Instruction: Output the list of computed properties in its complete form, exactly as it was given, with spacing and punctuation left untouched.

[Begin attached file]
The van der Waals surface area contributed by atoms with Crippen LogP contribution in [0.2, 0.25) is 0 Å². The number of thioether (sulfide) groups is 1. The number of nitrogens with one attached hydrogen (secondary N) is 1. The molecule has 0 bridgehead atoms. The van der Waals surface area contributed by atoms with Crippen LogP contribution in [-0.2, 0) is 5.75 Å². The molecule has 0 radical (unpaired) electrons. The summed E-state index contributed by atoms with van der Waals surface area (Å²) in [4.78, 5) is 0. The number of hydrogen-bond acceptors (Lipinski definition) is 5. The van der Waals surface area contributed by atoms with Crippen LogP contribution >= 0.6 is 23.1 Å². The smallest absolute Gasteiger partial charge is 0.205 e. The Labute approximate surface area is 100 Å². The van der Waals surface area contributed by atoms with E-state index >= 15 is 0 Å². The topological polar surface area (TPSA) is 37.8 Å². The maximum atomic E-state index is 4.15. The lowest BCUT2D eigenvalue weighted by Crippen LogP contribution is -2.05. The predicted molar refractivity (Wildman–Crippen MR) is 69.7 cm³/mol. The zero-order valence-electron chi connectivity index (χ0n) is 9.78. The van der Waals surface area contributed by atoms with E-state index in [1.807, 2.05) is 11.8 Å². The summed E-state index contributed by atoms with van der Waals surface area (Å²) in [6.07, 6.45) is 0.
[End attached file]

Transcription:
The van der Waals surface area contributed by atoms with Crippen LogP contribution in [0.2, 0.25) is 0 Å². The number of thioether (sulfide) groups is 1. The number of nitrogens with one attached hydrogen (secondary N) is 1. The molecule has 0 bridgehead atoms. The van der Waals surface area contributed by atoms with Crippen LogP contribution in [-0.2, 0) is 5.75 Å². The molecule has 0 radical (unpaired) electrons. The summed E-state index contributed by atoms with van der Waals surface area (Å²) in [4.78, 5) is 0. The number of hydrogen-bond acceptors (Lipinski definition) is 5. The van der Waals surface area contributed by atoms with Crippen LogP contribution >= 0.6 is 23.1 Å². The smallest absolute Gasteiger partial charge is 0.205 e. The Labute approximate surface area is 100 Å². The van der Waals surface area contributed by atoms with E-state index >= 15 is 0 Å². The topological polar surface area (TPSA) is 37.8 Å². The maximum atomic E-state index is 4.15. The lowest BCUT2D eigenvalue weighted by Crippen LogP contribution is -2.05. The predicted molar refractivity (Wildman–Crippen MR) is 69.7 cm³/mol. The zero-order valence-electron chi connectivity index (χ0n) is 9.78. The van der Waals surface area contributed by atoms with E-state index in [1.807, 2.05) is 11.8 Å². The summed E-state index contributed by atoms with van der Waals surface area (Å²) in [6.07, 6.45) is 0.